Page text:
“Well written and an interesting perspective.” Clan Rossi --- “Your article is too good about Japanese business pushing nuclear power.” Consulting Group --- “Thank you for the article. It was quite useful for me to wrap up things quickly and effectively.” Taylor Johnson, Credit Union Lobby Management --- “Great information! I love your blog! You always post interesting things!” Jonathan N.

Friday, November 24, 2017

Conflicting Business Models at Singapore’s Airport

Singapore’s Changi may have been “the world’s most fabulous airport” in 2011, according to Scott McCartney of the Wall Street Journal. To be sure, the airport’s amenities were amazing. How they are were being operated, however, detracted in certain respects with the goal. “We wanted to transform the way travel is done and create a stress-free experience,” Foo Sek Min of the airport’s management said. This goal dovetailed with the airport being “a key economic development element” for Singapore. Accordingly, the state-owned company that ran the airport received “plenty of government support.” In line with these goals was there a business model that was long-term oriented? Rather than trying to “nickel and dime” customers so as to minimize the funding from airlines and the government while maximizing revenue on a daily basis, resisting such urges in order to provide a truly stress-free experience would, I contend, be more consistent with the goals.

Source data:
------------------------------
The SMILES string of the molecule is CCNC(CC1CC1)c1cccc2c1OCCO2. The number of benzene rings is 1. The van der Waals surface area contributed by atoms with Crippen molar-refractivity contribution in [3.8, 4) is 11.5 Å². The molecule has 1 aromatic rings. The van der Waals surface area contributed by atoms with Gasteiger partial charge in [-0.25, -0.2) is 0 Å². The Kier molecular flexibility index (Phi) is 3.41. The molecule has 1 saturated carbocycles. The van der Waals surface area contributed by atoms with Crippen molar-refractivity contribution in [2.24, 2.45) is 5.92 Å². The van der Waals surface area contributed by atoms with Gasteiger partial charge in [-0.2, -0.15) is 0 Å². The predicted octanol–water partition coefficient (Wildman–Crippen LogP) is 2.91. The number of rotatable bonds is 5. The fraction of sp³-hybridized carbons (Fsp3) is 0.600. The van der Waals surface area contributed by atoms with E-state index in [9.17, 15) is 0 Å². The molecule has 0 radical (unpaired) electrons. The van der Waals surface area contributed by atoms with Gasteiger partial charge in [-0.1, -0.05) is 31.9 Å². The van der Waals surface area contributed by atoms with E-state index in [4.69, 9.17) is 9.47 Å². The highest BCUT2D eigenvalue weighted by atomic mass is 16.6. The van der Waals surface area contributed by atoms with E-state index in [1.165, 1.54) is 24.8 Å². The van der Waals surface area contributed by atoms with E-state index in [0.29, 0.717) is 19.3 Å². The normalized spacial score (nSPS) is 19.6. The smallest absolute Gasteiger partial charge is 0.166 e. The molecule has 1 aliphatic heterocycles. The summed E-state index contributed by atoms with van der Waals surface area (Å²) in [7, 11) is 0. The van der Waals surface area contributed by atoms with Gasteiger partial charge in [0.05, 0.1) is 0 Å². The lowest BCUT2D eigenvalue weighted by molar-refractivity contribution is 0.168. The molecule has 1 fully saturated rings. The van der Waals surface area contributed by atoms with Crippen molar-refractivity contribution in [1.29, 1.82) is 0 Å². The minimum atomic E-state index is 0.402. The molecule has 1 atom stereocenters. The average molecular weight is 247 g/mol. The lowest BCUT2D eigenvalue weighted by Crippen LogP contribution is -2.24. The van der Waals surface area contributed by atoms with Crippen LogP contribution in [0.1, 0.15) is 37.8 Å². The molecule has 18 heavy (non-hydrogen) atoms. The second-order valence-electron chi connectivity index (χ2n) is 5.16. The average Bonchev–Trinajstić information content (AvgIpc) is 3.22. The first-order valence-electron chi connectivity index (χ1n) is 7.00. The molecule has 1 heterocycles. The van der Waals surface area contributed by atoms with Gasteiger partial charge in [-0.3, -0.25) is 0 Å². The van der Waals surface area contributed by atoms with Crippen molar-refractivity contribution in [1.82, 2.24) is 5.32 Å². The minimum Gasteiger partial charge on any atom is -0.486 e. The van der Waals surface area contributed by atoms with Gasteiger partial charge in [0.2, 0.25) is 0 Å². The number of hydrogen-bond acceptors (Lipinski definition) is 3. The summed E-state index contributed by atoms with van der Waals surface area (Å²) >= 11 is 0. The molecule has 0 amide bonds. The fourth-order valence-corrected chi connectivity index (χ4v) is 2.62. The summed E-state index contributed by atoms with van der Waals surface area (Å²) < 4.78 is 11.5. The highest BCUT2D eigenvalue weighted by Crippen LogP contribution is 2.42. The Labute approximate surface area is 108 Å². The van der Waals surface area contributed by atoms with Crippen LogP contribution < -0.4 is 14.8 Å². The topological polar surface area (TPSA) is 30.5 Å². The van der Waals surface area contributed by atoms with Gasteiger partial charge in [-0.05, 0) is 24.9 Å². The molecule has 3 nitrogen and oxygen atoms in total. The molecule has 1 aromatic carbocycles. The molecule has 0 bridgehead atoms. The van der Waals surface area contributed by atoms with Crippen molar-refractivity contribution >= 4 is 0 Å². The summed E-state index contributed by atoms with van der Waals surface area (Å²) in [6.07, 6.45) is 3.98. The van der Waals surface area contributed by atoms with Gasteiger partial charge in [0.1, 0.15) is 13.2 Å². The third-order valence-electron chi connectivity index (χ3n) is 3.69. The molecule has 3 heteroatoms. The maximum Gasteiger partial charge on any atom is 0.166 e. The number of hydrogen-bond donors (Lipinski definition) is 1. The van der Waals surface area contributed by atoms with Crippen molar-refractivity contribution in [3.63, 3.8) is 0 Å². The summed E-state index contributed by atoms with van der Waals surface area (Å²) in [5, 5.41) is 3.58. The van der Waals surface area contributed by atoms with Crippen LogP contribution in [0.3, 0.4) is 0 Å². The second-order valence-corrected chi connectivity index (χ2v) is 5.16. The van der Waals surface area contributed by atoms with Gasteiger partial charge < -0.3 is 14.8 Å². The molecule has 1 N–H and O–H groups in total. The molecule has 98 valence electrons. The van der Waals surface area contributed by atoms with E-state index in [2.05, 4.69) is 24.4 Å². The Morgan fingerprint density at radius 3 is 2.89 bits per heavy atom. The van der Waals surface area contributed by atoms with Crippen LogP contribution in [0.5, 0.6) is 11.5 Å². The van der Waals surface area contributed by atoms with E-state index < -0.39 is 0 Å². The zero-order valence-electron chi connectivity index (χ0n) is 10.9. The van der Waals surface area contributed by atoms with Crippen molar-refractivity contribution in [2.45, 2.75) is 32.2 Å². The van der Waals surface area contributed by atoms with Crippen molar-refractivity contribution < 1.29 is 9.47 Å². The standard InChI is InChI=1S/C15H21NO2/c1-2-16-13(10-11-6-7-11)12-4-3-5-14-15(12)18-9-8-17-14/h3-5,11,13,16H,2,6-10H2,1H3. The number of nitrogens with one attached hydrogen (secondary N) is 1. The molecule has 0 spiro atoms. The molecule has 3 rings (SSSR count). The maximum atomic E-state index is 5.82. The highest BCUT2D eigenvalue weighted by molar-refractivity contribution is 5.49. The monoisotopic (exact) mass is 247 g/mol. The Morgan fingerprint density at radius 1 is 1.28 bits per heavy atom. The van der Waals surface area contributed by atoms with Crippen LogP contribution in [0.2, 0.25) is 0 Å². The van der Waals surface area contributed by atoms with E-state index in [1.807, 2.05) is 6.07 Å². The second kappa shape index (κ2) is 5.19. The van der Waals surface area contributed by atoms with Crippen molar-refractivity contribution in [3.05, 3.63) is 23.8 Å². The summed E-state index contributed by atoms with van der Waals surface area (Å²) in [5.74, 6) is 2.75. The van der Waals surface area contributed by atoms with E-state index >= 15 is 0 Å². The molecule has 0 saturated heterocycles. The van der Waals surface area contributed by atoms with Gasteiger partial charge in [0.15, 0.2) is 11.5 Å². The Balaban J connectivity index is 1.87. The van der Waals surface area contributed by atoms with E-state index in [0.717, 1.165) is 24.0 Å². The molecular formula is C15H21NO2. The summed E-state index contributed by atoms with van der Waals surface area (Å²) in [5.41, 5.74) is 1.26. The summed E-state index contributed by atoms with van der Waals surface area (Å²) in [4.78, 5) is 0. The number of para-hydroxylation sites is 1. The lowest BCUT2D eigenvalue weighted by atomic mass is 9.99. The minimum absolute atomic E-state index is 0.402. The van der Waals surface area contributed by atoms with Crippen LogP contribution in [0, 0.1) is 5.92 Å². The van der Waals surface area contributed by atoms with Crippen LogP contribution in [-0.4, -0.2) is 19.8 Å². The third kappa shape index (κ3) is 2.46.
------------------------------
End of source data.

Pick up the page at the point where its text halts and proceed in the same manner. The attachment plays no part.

The full essay is at "Conflicting Business Models."